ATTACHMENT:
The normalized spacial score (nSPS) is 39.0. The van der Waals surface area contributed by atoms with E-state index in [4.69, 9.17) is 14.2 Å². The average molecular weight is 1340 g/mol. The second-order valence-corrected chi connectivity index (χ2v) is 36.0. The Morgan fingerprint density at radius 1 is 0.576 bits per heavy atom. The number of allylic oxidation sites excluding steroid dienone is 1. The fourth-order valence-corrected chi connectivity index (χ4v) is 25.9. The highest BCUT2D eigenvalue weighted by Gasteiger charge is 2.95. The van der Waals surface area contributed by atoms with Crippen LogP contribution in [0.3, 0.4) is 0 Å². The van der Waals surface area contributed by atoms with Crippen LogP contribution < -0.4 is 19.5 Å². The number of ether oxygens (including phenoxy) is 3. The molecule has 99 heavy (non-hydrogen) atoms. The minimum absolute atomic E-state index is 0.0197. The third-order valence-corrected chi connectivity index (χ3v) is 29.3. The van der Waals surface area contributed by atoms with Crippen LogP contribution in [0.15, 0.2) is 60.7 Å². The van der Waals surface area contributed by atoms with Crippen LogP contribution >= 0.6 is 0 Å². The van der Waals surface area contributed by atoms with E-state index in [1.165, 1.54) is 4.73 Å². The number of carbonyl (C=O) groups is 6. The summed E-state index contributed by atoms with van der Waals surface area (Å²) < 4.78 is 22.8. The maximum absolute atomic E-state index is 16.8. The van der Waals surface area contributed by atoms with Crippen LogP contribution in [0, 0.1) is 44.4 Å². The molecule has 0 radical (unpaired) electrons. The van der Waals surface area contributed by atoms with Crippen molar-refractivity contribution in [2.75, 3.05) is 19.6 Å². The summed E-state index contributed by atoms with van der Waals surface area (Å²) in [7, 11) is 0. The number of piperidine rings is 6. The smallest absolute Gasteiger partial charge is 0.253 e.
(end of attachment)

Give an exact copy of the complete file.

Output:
The normalized spacial score (nSPS) is 39.0. The van der Waals surface area contributed by atoms with E-state index in [4.69, 9.17) is 14.2 Å². The average molecular weight is 1340 g/mol. The second-order valence-corrected chi connectivity index (χ2v) is 36.0. The Morgan fingerprint density at radius 1 is 0.576 bits per heavy atom. The number of allylic oxidation sites excluding steroid dienone is 1. The fourth-order valence-corrected chi connectivity index (χ4v) is 25.9. The highest BCUT2D eigenvalue weighted by Gasteiger charge is 2.95. The van der Waals surface area contributed by atoms with Crippen LogP contribution in [0.3, 0.4) is 0 Å². The van der Waals surface area contributed by atoms with Crippen LogP contribution < -0.4 is 19.5 Å². The number of ether oxygens (including phenoxy) is 3. The molecule has 99 heavy (non-hydrogen) atoms. The minimum absolute atomic E-state index is 0.0197. The third-order valence-corrected chi connectivity index (χ3v) is 29.3. The van der Waals surface area contributed by atoms with Crippen LogP contribution in [0.15, 0.2) is 60.7 Å². The van der Waals surface area contributed by atoms with Crippen LogP contribution >= 0.6 is 0 Å². The van der Waals surface area contributed by atoms with E-state index in [1.165, 1.54) is 4.73 Å². The number of carbonyl (C=O) groups is 6. The summed E-state index contributed by atoms with van der Waals surface area (Å²) < 4.78 is 22.8. The maximum absolute atomic E-state index is 16.8. The van der Waals surface area contributed by atoms with Crippen LogP contribution in [0, 0.1) is 44.4 Å². The molecule has 0 radical (unpaired) electrons. The van der Waals surface area contributed by atoms with Crippen molar-refractivity contribution in [2.75, 3.05) is 19.6 Å². The summed E-state index contributed by atoms with van der Waals surface area (Å²) in [7, 11) is 0. The number of piperidine rings is 6. The smallest absolute Gasteiger partial charge is 0.253 e.